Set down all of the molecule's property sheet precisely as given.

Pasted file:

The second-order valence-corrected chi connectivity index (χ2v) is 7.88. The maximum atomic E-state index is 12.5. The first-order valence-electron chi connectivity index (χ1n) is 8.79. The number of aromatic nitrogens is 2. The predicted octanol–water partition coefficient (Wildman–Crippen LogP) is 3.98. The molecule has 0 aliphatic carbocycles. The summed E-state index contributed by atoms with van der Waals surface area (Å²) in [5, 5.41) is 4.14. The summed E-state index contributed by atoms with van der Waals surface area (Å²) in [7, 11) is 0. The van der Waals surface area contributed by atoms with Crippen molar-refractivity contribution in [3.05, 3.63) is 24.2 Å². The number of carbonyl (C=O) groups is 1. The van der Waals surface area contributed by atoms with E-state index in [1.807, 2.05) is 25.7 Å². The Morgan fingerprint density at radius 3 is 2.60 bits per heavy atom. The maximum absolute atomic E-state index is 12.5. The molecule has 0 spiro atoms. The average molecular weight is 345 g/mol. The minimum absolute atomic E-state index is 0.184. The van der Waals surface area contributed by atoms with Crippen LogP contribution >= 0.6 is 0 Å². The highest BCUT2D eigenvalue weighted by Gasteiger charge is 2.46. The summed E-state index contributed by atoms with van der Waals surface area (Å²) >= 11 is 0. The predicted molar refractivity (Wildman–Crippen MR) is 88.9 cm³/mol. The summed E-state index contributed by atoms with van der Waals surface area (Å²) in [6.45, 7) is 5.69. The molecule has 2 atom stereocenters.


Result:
The second-order valence-corrected chi connectivity index (χ2v) is 7.88. The maximum atomic E-state index is 12.5. The first-order valence-electron chi connectivity index (χ1n) is 8.79. The number of aromatic nitrogens is 2. The predicted octanol–water partition coefficient (Wildman–Crippen LogP) is 3.98. The molecule has 0 aliphatic carbocycles. The summed E-state index contributed by atoms with van der Waals surface area (Å²) in [5, 5.41) is 4.14. The summed E-state index contributed by atoms with van der Waals surface area (Å²) in [7, 11) is 0. The van der Waals surface area contributed by atoms with Crippen molar-refractivity contribution in [3.05, 3.63) is 24.2 Å². The number of carbonyl (C=O) groups is 1. The van der Waals surface area contributed by atoms with E-state index in [1.807, 2.05) is 25.7 Å². The Morgan fingerprint density at radius 3 is 2.60 bits per heavy atom. The maximum absolute atomic E-state index is 12.5. The molecule has 0 spiro atoms. The average molecular weight is 345 g/mol. The minimum absolute atomic E-state index is 0.184. The van der Waals surface area contributed by atoms with Crippen LogP contribution >= 0.6 is 0 Å². The highest BCUT2D eigenvalue weighted by Gasteiger charge is 2.46. The summed E-state index contributed by atoms with van der Waals surface area (Å²) >= 11 is 0. The predicted molar refractivity (Wildman–Crippen MR) is 88.9 cm³/mol. The summed E-state index contributed by atoms with van der Waals surface area (Å²) in [6.45, 7) is 5.69. The molecule has 2 atom stereocenters.